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Symposium: Molecular Intimacies

31 January 2020 until 2 February 2020

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Molecular Intimacies is a field and performance symposium associated with knowbotiq’s project thulu thu thu, before the sun harms you, to critically engage and participate in the contaminated landscapes of the Scottish Highlands and the cultural, technological, political and social apparatus which govern them. The Highland lands are unearthly territories to imagine and speculate on future extinction and the limits of the planet, where the ghosts of the white Anthropocene – land grabs, dispossession, forced migration, corporate extraction, environmental poisoning – are preserved in deep time and rendered inhuman materialities of the earth.

Bringing together researchers, artists, performers, scientists and historians, the symposium will approach specific local energy zones – the carbon sequestration peatland blanket bog; the irradiated decommissioned nuclear plant and the future site of the first UK spaceport – to consider scales and depths of time, natural and artificial mutations, residues of colonial histories, imperceptible biodata, technological machinations and traumatic cultural memories, which are inscribed in the land that people, and other beings and sentients, are embedded in and composed of.

A collective will operate the undefined raffia, at the various energy zones, as a mode of enquiry to penetrate and participate in the current ecological condition. The collective movement will be led by various incantations, a fractured series of sounds, songs, readings and technocosmologies which respond to the politics of the Anthropocene.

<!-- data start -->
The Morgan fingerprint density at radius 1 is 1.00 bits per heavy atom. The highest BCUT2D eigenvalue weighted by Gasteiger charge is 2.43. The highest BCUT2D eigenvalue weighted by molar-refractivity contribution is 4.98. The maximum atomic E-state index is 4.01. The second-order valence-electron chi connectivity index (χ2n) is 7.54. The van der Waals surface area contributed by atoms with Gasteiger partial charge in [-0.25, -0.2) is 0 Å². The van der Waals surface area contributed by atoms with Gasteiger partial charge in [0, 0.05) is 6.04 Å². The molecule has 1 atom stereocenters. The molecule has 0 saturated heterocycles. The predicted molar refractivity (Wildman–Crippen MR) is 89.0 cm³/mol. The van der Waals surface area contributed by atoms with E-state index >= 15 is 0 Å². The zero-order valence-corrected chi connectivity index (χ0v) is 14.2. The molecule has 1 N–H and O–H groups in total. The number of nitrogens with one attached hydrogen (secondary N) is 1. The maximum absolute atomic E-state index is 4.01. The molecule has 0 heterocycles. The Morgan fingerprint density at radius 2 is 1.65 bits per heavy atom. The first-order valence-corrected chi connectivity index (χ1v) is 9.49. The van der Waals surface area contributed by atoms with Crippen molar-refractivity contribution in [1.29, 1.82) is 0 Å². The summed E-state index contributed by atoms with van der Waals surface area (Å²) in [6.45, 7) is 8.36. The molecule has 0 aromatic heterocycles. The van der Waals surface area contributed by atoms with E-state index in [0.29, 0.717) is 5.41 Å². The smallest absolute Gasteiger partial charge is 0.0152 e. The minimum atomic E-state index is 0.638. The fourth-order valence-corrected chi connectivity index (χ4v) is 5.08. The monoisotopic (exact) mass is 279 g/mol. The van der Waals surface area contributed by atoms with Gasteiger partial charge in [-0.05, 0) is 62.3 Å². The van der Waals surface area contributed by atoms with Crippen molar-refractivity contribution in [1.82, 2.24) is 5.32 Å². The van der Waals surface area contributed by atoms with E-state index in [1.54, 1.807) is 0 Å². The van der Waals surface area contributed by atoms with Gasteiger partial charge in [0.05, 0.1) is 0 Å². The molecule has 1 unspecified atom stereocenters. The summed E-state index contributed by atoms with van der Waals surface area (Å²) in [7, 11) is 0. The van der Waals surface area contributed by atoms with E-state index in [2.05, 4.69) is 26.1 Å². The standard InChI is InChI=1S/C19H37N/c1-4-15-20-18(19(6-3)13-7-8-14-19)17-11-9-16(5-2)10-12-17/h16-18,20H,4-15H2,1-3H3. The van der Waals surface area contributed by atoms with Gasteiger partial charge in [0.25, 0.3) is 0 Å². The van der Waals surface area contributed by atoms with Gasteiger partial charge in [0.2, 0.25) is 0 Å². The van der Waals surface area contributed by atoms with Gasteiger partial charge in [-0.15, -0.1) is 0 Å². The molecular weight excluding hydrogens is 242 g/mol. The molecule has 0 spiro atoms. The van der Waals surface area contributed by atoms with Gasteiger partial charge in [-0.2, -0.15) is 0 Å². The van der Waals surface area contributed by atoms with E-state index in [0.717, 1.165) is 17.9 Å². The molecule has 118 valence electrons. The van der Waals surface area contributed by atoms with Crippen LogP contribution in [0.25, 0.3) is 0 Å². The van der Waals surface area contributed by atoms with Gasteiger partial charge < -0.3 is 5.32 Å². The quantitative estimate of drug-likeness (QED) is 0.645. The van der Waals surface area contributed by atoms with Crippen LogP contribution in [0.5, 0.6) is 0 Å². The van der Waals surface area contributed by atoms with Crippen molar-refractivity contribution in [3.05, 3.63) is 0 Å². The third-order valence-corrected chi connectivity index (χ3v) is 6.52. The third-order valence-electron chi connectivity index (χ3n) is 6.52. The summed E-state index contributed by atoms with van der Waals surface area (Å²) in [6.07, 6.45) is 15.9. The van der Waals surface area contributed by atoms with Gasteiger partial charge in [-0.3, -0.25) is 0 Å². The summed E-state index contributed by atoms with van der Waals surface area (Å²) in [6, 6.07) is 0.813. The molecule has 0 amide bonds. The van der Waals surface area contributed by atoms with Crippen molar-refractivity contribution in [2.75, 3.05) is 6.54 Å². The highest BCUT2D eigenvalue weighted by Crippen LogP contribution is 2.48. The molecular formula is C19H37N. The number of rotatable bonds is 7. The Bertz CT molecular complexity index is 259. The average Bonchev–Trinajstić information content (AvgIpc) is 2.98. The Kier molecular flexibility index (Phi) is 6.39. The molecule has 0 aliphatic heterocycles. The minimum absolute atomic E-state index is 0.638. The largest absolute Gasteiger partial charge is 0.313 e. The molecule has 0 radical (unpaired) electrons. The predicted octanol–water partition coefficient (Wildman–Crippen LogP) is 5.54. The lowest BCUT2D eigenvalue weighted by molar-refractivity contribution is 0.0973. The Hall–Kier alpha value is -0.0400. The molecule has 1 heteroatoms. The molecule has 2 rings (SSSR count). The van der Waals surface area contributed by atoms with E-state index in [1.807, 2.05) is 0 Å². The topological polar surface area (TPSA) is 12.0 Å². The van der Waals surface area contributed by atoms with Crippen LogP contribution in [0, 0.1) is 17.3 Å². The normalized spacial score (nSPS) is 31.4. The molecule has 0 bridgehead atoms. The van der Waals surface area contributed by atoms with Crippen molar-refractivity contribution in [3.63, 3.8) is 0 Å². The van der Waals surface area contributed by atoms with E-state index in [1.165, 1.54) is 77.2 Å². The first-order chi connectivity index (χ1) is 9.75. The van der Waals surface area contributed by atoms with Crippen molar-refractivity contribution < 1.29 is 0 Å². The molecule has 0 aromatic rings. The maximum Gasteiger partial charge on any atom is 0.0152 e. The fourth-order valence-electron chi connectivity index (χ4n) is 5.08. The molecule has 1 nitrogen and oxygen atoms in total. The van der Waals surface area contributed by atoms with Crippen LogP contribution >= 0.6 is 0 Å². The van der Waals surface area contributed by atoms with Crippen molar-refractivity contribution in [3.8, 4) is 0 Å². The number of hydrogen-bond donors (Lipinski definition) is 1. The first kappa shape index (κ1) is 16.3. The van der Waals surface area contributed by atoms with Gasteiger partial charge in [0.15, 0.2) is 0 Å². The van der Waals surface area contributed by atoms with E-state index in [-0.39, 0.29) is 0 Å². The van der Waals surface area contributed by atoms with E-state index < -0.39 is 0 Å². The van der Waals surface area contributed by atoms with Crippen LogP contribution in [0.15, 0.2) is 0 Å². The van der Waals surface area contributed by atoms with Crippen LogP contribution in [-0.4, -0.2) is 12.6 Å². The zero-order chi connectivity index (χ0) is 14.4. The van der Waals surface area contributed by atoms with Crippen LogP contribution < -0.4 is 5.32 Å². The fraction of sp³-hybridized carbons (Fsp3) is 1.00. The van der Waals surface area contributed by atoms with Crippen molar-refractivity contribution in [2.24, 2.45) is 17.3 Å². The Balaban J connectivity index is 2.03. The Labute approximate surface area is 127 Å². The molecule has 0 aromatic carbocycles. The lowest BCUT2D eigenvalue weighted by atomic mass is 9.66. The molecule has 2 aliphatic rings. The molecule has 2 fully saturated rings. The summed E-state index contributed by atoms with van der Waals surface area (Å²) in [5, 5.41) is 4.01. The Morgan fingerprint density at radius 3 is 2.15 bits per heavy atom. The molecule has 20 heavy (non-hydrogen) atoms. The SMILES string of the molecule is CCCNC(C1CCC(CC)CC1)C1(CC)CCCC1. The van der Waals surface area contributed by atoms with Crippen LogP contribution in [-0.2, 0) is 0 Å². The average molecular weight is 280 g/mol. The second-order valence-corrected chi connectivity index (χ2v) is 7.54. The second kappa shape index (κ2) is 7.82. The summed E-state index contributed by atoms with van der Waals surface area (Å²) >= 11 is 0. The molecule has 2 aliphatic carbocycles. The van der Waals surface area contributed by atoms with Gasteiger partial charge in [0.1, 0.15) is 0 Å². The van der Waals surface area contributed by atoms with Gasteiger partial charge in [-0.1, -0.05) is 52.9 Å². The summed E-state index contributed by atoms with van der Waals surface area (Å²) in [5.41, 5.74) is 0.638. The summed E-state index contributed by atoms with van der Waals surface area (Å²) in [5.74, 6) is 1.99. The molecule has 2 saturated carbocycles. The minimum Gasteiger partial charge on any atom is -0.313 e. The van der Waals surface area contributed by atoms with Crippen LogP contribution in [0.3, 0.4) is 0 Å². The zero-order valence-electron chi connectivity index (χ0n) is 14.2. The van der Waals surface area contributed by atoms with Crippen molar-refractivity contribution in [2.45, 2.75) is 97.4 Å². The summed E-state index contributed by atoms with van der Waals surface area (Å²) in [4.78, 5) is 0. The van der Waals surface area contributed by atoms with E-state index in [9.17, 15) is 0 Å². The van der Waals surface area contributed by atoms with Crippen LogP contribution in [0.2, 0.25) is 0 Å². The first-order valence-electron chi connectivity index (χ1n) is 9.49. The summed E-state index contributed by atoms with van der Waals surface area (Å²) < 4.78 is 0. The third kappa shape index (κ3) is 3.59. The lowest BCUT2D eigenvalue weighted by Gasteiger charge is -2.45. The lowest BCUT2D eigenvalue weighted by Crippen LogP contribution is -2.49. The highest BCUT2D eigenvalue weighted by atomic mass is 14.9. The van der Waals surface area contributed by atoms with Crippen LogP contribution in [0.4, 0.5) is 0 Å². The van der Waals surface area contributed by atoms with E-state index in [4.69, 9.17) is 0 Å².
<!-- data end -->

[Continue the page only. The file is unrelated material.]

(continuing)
On Friday, Ama Josephine Budge will present a performative lecture on climate justice and speculative fiction, followed by a collective and participatory Algerian feast from Soul Food Sisters.

On Saturday, we’re out on the field in the community bus, guided by a recording from historian David Alston on Sutherland’s colonial history and its relationship to the Highland Clearances. Our first stop is the monitoring stations at the peatland bogs for an improvised collective performance and a discussion on carbon politics between peat ecologist Roxane Andersen and environmental policy researcher Yolanda Ariadne Collins. Next, we’re travelling to the site of the UK’s first space-port to discuss the racialisation of datascapes, surveillance technologies and territories. We’re then travelling to the beach at decommissioned Dounreay nuclear plant for a nuclear energy inspired ‘end of the world’ picnic from Soul Food Sisters, a radioactive seaside performance and a participatory lecture on soil contamination and colonial legacies from researcher and architect João Prates Vital.
We’re finishing off Saturday’s big day out with a pop-up restaurant from Soul Food Sisters and a performance from Belinda Zhawi.

On Sunday morning, we’ll host an open breakfast, for participants, pals and guests to discuss the expanded notion of nature and its technological, political, biological and social registers.